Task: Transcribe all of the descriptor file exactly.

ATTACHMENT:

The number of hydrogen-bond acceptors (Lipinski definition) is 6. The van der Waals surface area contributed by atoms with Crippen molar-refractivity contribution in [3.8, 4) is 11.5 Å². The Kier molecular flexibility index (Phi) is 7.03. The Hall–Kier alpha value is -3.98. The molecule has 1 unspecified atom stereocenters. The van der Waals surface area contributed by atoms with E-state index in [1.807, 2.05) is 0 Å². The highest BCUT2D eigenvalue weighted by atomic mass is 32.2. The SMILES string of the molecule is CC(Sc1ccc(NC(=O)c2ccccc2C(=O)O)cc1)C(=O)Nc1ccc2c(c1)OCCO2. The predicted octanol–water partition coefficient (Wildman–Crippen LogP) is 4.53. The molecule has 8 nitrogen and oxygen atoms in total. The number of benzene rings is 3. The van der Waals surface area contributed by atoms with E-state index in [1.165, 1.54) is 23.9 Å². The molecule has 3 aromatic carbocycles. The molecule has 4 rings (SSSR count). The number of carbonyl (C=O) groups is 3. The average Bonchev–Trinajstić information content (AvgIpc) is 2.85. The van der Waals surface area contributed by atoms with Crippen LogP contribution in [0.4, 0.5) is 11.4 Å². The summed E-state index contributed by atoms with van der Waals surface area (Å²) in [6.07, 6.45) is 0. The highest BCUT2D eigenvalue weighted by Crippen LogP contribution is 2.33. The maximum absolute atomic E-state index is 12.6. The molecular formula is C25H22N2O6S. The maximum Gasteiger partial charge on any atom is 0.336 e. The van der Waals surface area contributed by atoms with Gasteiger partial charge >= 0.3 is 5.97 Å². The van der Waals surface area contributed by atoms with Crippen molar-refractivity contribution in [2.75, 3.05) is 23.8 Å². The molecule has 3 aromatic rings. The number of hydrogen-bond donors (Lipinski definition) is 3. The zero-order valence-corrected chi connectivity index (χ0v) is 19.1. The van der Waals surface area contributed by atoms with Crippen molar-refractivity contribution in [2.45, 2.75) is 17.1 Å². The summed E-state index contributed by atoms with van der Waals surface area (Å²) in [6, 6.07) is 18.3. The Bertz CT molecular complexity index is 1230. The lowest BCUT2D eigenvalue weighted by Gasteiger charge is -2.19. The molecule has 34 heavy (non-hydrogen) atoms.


The number of hydrogen-bond acceptors (Lipinski definition) is 6. The van der Waals surface area contributed by atoms with Crippen molar-refractivity contribution in [3.8, 4) is 11.5 Å². The Kier molecular flexibility index (Phi) is 7.03. The Hall–Kier alpha value is -3.98. The molecule has 1 unspecified atom stereocenters. The van der Waals surface area contributed by atoms with E-state index in [1.807, 2.05) is 0 Å². The highest BCUT2D eigenvalue weighted by atomic mass is 32.2. The SMILES string of the molecule is CC(Sc1ccc(NC(=O)c2ccccc2C(=O)O)cc1)C(=O)Nc1ccc2c(c1)OCCO2. The predicted octanol–water partition coefficient (Wildman–Crippen LogP) is 4.53. The molecule has 8 nitrogen and oxygen atoms in total. The number of benzene rings is 3. The van der Waals surface area contributed by atoms with E-state index in [1.165, 1.54) is 23.9 Å². The molecule has 3 aromatic carbocycles. The molecule has 4 rings (SSSR count). The number of carbonyl (C=O) groups is 3. The average Bonchev–Trinajstić information content (AvgIpc) is 2.85. The van der Waals surface area contributed by atoms with Crippen LogP contribution in [0.4, 0.5) is 11.4 Å². The summed E-state index contributed by atoms with van der Waals surface area (Å²) in [6.07, 6.45) is 0. The highest BCUT2D eigenvalue weighted by Crippen LogP contribution is 2.33. The maximum absolute atomic E-state index is 12.6. The molecular formula is C25H22N2O6S. The maximum Gasteiger partial charge on any atom is 0.336 e. The van der Waals surface area contributed by atoms with Gasteiger partial charge >= 0.3 is 5.97 Å². The van der Waals surface area contributed by atoms with Crippen molar-refractivity contribution in [2.75, 3.05) is 23.8 Å². The molecule has 3 aromatic rings. The number of hydrogen-bond donors (Lipinski definition) is 3. The zero-order valence-corrected chi connectivity index (χ0v) is 19.1. The van der Waals surface area contributed by atoms with Crippen molar-refractivity contribution in [2.45, 2.75) is 17.1 Å². The summed E-state index contributed by atoms with van der Waals surface area (Å²) in [6, 6.07) is 18.3. The Bertz CT molecular complexity index is 1230. The lowest BCUT2D eigenvalue weighted by Gasteiger charge is -2.19. The molecule has 34 heavy (non-hydrogen) atoms.